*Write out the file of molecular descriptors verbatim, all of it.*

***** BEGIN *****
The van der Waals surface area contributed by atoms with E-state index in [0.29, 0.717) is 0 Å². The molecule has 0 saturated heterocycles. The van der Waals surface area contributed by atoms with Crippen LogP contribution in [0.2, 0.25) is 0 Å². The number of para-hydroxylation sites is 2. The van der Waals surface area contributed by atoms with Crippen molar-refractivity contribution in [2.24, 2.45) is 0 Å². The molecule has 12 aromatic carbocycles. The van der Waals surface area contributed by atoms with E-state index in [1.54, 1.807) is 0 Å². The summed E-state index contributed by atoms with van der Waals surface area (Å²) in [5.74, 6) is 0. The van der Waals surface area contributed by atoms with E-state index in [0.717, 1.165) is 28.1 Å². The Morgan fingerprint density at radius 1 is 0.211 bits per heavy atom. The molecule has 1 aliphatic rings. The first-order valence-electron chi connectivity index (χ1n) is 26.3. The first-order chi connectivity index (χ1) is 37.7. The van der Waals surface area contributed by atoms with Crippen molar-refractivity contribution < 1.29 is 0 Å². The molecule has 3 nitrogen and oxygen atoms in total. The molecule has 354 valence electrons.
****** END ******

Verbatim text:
The van der Waals surface area contributed by atoms with E-state index in [0.29, 0.717) is 0 Å². The molecule has 0 saturated heterocycles. The van der Waals surface area contributed by atoms with Crippen LogP contribution in [0.2, 0.25) is 0 Å². The number of para-hydroxylation sites is 2. The van der Waals surface area contributed by atoms with Crippen molar-refractivity contribution in [2.24, 2.45) is 0 Å². The molecule has 12 aromatic carbocycles. The van der Waals surface area contributed by atoms with E-state index in [1.54, 1.807) is 0 Å². The summed E-state index contributed by atoms with van der Waals surface area (Å²) in [5.74, 6) is 0. The van der Waals surface area contributed by atoms with E-state index in [0.717, 1.165) is 28.1 Å². The Morgan fingerprint density at radius 1 is 0.211 bits per heavy atom. The molecule has 1 aliphatic rings. The first-order valence-electron chi connectivity index (χ1n) is 26.3. The first-order chi connectivity index (χ1) is 37.7. The van der Waals surface area contributed by atoms with Crippen molar-refractivity contribution < 1.29 is 0 Å². The molecule has 3 nitrogen and oxygen atoms in total. The molecule has 354 valence electrons.